We have doubtless all seen one or more First World Problem memes detailing frustrations that are only experienced by privileged people in wealthy countries. They are typically tongue-in-cheek devices (at least I hope they are tongue-in-cheek) to make light of trivial inconveniences. (See, e.g., here.)
The other day I came across a change.org petition that makes me wonder at the problems some people really think they have. (It definitely was not tongue-in-cheek.) The petition was to the CEO of Starbucks aimed at getting Starbucks to make its Pumpkin Spice Latte (a seasonal beverage that appears every fall) vegan and dairy-free. Apparently (and this in bold letters on the request for signatures) “there is currently no vegan option for this drink mix, which is a total bummer” and “many people are shocked to hear that the mix contains condensed milk.”
I am not insensitive to those who are lactose intolerant or who for health or other reasons wish to eat a vegan diet. I love to cook for friends and have no reluctance to modify menus to take into account their food allergies or other dietary restrictions and preferences.
But really, friends. Is it really that great a hardship that there are some by-no-means-necessary items of food and drink that are not vegan and dairy-free? Is one’s life greatly diminished (or diminished at all) by being forced to go through the fall season without a pumpkin latte? Aren’t there plenty of other vegan and dairy-free lattes to choose from?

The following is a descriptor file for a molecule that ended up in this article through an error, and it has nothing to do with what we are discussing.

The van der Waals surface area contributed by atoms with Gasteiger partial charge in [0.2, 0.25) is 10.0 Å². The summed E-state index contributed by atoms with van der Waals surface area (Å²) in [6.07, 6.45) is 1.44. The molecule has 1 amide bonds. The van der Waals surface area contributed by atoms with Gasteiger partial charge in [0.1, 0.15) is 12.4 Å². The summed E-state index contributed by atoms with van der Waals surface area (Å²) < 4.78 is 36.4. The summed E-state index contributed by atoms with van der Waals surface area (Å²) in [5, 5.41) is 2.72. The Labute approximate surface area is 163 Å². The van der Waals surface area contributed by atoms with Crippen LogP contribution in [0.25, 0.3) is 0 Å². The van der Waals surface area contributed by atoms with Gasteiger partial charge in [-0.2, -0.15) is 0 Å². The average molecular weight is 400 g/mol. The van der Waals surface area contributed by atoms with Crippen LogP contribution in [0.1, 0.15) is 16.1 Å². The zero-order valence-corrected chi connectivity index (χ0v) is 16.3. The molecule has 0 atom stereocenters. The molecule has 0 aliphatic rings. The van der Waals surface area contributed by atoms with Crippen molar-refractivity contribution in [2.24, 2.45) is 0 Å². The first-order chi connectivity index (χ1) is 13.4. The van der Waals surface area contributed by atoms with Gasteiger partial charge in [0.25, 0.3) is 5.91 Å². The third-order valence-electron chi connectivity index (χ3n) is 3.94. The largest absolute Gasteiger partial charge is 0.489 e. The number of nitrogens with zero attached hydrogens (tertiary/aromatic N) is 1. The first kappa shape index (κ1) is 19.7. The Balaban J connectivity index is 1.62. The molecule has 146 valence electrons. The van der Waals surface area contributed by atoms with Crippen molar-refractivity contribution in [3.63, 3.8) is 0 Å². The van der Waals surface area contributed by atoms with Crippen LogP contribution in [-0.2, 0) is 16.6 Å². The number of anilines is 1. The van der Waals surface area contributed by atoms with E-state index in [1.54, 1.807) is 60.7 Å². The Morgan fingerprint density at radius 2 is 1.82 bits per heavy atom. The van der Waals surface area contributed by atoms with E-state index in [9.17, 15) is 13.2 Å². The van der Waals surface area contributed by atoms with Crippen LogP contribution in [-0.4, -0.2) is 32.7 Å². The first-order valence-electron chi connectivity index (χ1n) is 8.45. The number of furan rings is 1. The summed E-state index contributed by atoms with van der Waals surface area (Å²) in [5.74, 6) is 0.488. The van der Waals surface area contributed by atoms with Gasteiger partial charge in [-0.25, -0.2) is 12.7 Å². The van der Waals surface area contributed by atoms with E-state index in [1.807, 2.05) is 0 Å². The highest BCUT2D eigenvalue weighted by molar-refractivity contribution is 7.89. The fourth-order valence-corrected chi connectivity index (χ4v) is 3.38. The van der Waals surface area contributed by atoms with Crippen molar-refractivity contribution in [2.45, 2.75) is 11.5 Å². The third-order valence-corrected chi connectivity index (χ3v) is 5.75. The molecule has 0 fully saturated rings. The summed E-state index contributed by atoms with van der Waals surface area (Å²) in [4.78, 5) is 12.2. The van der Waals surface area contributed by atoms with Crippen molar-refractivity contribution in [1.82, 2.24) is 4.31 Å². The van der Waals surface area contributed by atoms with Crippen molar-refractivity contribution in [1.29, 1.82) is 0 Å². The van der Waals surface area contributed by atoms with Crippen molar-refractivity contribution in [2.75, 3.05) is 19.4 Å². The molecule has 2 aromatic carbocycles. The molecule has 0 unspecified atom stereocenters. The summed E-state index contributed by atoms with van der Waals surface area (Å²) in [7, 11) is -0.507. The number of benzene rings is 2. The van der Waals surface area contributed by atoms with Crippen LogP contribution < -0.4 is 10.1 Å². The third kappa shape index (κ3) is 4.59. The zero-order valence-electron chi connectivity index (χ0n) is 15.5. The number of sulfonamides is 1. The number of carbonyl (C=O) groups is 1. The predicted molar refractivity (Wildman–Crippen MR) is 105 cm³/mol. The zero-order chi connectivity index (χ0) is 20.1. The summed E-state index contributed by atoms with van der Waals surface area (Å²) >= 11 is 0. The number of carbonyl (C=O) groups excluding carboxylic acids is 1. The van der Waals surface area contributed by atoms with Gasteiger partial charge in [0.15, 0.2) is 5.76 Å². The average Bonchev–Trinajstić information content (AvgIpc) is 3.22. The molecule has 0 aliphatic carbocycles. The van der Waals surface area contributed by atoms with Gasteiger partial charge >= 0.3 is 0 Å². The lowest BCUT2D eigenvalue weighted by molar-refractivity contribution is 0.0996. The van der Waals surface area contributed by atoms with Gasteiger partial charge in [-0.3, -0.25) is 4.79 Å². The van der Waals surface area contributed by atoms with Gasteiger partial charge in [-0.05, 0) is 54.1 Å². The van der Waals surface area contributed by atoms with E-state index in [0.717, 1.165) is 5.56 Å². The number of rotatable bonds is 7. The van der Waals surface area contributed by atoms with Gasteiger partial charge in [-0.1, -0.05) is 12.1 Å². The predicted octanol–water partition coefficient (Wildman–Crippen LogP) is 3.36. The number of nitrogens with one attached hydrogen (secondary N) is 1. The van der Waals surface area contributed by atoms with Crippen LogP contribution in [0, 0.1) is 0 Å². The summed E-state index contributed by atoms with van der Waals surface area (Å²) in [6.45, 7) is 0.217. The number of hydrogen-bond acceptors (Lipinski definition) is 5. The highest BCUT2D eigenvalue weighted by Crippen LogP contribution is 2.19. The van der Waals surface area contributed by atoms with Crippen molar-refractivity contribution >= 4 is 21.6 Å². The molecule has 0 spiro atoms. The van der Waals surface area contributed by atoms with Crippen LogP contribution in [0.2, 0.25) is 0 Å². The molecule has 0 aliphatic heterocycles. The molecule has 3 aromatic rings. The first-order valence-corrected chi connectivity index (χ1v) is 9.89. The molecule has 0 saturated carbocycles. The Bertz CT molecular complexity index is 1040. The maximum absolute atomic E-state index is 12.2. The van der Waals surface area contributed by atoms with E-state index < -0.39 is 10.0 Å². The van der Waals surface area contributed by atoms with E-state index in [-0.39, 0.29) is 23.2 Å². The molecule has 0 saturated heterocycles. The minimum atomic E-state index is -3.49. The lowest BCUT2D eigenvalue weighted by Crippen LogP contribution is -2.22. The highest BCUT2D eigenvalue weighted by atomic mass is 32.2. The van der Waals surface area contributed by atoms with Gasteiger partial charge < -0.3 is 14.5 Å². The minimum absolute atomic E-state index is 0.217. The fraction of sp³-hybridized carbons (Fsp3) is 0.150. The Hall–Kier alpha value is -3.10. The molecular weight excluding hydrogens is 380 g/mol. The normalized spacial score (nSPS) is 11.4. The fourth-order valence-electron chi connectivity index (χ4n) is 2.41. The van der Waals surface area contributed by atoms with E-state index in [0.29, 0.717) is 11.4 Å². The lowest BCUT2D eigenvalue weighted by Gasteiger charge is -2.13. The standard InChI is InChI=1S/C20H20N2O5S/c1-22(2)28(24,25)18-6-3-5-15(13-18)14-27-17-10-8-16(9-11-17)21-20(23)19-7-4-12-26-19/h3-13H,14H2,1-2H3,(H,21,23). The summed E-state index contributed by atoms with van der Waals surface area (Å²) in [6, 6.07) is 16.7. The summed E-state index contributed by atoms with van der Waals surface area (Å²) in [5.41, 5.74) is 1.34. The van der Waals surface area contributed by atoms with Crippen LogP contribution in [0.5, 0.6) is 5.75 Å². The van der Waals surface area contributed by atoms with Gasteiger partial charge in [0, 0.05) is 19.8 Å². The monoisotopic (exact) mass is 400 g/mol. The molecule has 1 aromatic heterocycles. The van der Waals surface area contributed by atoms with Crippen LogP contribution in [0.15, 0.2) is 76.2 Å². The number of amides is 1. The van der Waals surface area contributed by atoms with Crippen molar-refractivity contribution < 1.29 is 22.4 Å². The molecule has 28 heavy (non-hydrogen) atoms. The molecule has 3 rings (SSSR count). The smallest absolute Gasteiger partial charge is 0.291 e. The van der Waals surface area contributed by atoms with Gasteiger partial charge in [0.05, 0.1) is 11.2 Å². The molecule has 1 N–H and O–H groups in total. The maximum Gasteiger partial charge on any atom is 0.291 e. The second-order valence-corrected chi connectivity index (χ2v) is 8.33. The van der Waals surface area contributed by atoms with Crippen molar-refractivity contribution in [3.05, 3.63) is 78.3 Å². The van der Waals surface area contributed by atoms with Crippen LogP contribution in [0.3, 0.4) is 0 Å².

And aren’t there more important things worth trying to change?
I just finished reading a book on “rightsizing” that my friend Tim recommended to me, Rightsizing Your Life, by Ciji Ware. I’ve been pondering a section of the book titled, The Continuing Curse of Accumulation. It points out that “self-storage is now a $15 billion industry with some thirty-nine thousand facilities nationwide,” and quotes a spokesman for the Self Storage Association that “in the last decade alone the number of self-storage facilities nationwide has grown about 70 percent.”
What does it say that we own so much we can’t even fit it into our houses? That people pay money to store their excess belongings off-site? And surely it is “excess”; if it were needed it would be where we had easy access to it. The author of the book gives an example of one couple who spent $36,000 to store the contents of a house whose style clashed with the decor of their new home. Another couple kept an entire storage locker of clothes they no longer could fit into. Surely somewhere there must be a family that could use the house contents that no longer worked with the couple’s new decor (not to mention the better use that could be made of $36,000). Surely somewhere there must be people who could use the clothes that no longer fit us. What in the world are we doing with so much that we don’t need?
I can’t help but think of the passage in St. Matthew’s Gospel where Jesus admonishes his disciples not to store up for themselves treasures on earth. Good advice under any circumstances. But a particularly good reminder in a world where some have so much more than they could ever need or use and others have so little. Perhaps a bit of reflection on our patterns of acquisition and accumulation is in order.